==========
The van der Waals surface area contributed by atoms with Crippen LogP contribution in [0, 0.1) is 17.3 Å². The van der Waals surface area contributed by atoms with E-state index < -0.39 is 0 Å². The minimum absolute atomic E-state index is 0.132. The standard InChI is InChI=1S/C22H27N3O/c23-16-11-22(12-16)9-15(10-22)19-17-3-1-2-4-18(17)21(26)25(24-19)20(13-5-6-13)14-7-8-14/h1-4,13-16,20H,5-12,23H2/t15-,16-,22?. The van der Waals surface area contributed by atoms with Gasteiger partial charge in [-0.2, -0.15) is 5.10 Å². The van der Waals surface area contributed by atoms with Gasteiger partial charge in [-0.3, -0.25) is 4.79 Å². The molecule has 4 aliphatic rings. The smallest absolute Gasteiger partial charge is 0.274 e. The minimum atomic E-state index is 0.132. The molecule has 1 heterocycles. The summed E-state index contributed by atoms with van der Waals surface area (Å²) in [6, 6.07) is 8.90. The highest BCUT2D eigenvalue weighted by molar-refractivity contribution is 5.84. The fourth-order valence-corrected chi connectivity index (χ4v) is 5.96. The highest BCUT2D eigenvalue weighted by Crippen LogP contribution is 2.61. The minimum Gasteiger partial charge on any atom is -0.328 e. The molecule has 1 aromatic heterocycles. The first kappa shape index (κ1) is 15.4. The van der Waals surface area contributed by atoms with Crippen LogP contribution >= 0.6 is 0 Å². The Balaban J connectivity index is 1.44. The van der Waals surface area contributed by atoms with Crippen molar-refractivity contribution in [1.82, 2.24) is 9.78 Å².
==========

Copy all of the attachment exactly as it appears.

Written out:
The van der Waals surface area contributed by atoms with Crippen LogP contribution in [0, 0.1) is 17.3 Å². The van der Waals surface area contributed by atoms with E-state index < -0.39 is 0 Å². The minimum absolute atomic E-state index is 0.132. The standard InChI is InChI=1S/C22H27N3O/c23-16-11-22(12-16)9-15(10-22)19-17-3-1-2-4-18(17)21(26)25(24-19)20(13-5-6-13)14-7-8-14/h1-4,13-16,20H,5-12,23H2/t15-,16-,22?. The van der Waals surface area contributed by atoms with Gasteiger partial charge in [-0.2, -0.15) is 5.10 Å². The van der Waals surface area contributed by atoms with Gasteiger partial charge in [-0.3, -0.25) is 4.79 Å². The molecule has 4 aliphatic rings. The smallest absolute Gasteiger partial charge is 0.274 e. The minimum atomic E-state index is 0.132. The molecule has 1 heterocycles. The summed E-state index contributed by atoms with van der Waals surface area (Å²) in [6, 6.07) is 8.90. The highest BCUT2D eigenvalue weighted by molar-refractivity contribution is 5.84. The fourth-order valence-corrected chi connectivity index (χ4v) is 5.96. The highest BCUT2D eigenvalue weighted by Crippen LogP contribution is 2.61. The minimum Gasteiger partial charge on any atom is -0.328 e. The molecule has 1 aromatic heterocycles. The first kappa shape index (κ1) is 15.4. The van der Waals surface area contributed by atoms with Crippen LogP contribution >= 0.6 is 0 Å². The Balaban J connectivity index is 1.44. The van der Waals surface area contributed by atoms with Crippen molar-refractivity contribution in [1.82, 2.24) is 9.78 Å².